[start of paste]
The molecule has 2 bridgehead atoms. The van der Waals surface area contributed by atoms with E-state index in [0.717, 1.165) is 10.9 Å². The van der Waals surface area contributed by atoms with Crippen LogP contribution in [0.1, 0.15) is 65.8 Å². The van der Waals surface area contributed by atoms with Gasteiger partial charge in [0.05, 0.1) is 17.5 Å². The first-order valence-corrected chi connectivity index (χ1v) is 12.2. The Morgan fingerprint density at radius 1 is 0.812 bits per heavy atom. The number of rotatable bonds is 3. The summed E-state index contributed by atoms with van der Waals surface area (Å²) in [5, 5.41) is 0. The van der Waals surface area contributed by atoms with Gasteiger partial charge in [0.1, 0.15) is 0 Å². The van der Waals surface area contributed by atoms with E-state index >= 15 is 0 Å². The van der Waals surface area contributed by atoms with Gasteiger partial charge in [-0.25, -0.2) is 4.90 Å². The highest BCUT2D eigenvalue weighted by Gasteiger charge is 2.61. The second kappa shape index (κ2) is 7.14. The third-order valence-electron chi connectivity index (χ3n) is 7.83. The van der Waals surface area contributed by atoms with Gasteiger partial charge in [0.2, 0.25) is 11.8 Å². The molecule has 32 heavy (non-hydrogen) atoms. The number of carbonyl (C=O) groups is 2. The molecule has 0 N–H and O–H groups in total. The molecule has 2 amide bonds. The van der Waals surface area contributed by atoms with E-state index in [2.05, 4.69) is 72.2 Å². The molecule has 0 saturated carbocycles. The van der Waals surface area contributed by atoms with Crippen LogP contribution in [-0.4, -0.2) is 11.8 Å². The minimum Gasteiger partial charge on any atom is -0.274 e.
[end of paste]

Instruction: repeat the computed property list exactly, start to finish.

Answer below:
The molecule has 2 bridgehead atoms. The van der Waals surface area contributed by atoms with E-state index in [0.717, 1.165) is 10.9 Å². The van der Waals surface area contributed by atoms with Crippen LogP contribution in [0.1, 0.15) is 65.8 Å². The van der Waals surface area contributed by atoms with Gasteiger partial charge in [0.05, 0.1) is 17.5 Å². The first-order valence-corrected chi connectivity index (χ1v) is 12.2. The Morgan fingerprint density at radius 1 is 0.812 bits per heavy atom. The number of rotatable bonds is 3. The summed E-state index contributed by atoms with van der Waals surface area (Å²) in [5, 5.41) is 0. The van der Waals surface area contributed by atoms with Gasteiger partial charge in [0.1, 0.15) is 0 Å². The van der Waals surface area contributed by atoms with E-state index >= 15 is 0 Å². The van der Waals surface area contributed by atoms with Gasteiger partial charge in [-0.25, -0.2) is 4.90 Å². The highest BCUT2D eigenvalue weighted by Gasteiger charge is 2.61. The second kappa shape index (κ2) is 7.14. The third-order valence-electron chi connectivity index (χ3n) is 7.83. The van der Waals surface area contributed by atoms with Gasteiger partial charge in [0.2, 0.25) is 11.8 Å². The molecule has 32 heavy (non-hydrogen) atoms. The number of carbonyl (C=O) groups is 2. The molecule has 0 N–H and O–H groups in total. The molecule has 2 amide bonds. The van der Waals surface area contributed by atoms with E-state index in [2.05, 4.69) is 72.2 Å². The molecule has 0 saturated carbocycles. The van der Waals surface area contributed by atoms with Crippen LogP contribution in [-0.4, -0.2) is 11.8 Å². The minimum Gasteiger partial charge on any atom is -0.274 e.